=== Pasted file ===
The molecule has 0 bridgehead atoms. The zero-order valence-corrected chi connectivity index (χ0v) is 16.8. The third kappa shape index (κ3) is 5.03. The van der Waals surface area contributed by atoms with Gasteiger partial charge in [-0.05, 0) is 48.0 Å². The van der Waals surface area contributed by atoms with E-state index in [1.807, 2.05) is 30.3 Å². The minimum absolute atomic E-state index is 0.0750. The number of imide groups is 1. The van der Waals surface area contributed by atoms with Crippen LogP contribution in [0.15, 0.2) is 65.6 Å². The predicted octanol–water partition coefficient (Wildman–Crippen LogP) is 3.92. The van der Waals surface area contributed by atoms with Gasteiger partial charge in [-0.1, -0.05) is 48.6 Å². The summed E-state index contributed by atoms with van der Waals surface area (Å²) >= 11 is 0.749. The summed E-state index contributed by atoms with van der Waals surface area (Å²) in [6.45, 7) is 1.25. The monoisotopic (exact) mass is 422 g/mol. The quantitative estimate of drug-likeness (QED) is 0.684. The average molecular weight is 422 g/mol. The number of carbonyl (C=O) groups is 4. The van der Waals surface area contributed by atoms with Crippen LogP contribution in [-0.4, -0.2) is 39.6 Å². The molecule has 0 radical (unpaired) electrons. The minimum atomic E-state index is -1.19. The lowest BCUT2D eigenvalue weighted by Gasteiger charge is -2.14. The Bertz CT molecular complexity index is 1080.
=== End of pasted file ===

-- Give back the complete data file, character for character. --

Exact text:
The molecule has 0 bridgehead atoms. The zero-order valence-corrected chi connectivity index (χ0v) is 16.8. The third kappa shape index (κ3) is 5.03. The van der Waals surface area contributed by atoms with Gasteiger partial charge in [-0.05, 0) is 48.0 Å². The van der Waals surface area contributed by atoms with E-state index in [1.807, 2.05) is 30.3 Å². The minimum absolute atomic E-state index is 0.0750. The number of imide groups is 1. The van der Waals surface area contributed by atoms with Crippen LogP contribution in [0.15, 0.2) is 65.6 Å². The predicted octanol–water partition coefficient (Wildman–Crippen LogP) is 3.92. The van der Waals surface area contributed by atoms with Gasteiger partial charge in [-0.1, -0.05) is 48.6 Å². The summed E-state index contributed by atoms with van der Waals surface area (Å²) >= 11 is 0.749. The summed E-state index contributed by atoms with van der Waals surface area (Å²) in [6.45, 7) is 1.25. The monoisotopic (exact) mass is 422 g/mol. The quantitative estimate of drug-likeness (QED) is 0.684. The average molecular weight is 422 g/mol. The number of carbonyl (C=O) groups is 4. The van der Waals surface area contributed by atoms with Crippen LogP contribution in [-0.4, -0.2) is 39.6 Å². The molecule has 0 radical (unpaired) electrons. The minimum atomic E-state index is -1.19. The lowest BCUT2D eigenvalue weighted by Gasteiger charge is -2.14. The Bertz CT molecular complexity index is 1080.